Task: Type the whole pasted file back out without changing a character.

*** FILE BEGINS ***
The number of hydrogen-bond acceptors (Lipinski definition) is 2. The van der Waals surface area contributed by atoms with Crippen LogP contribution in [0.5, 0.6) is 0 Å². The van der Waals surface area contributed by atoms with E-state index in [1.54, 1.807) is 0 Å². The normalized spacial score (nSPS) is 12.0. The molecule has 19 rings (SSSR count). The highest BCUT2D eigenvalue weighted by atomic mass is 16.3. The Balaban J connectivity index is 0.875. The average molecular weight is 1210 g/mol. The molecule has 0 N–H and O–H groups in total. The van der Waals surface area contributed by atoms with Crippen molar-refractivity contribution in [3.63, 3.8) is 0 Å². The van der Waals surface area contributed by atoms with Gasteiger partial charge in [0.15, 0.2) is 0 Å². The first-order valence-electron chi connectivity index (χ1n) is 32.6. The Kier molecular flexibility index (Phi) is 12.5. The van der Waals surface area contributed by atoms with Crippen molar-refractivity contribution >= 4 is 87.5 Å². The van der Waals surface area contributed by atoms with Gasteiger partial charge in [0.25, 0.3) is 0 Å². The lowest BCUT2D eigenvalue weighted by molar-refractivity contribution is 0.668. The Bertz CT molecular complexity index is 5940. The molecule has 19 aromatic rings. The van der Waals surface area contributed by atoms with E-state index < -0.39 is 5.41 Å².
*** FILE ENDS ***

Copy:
The number of hydrogen-bond acceptors (Lipinski definition) is 2. The van der Waals surface area contributed by atoms with Crippen LogP contribution in [0.5, 0.6) is 0 Å². The van der Waals surface area contributed by atoms with E-state index in [1.54, 1.807) is 0 Å². The normalized spacial score (nSPS) is 12.0. The molecule has 19 rings (SSSR count). The highest BCUT2D eigenvalue weighted by atomic mass is 16.3. The Balaban J connectivity index is 0.875. The average molecular weight is 1210 g/mol. The molecule has 0 N–H and O–H groups in total. The van der Waals surface area contributed by atoms with Crippen molar-refractivity contribution in [3.63, 3.8) is 0 Å². The van der Waals surface area contributed by atoms with Gasteiger partial charge in [0.15, 0.2) is 0 Å². The first-order valence-electron chi connectivity index (χ1n) is 32.6. The Kier molecular flexibility index (Phi) is 12.5. The van der Waals surface area contributed by atoms with Crippen molar-refractivity contribution >= 4 is 87.5 Å². The van der Waals surface area contributed by atoms with Gasteiger partial charge in [0.25, 0.3) is 0 Å². The lowest BCUT2D eigenvalue weighted by molar-refractivity contribution is 0.668. The Bertz CT molecular complexity index is 5940. The molecule has 19 aromatic rings. The van der Waals surface area contributed by atoms with E-state index < -0.39 is 5.41 Å².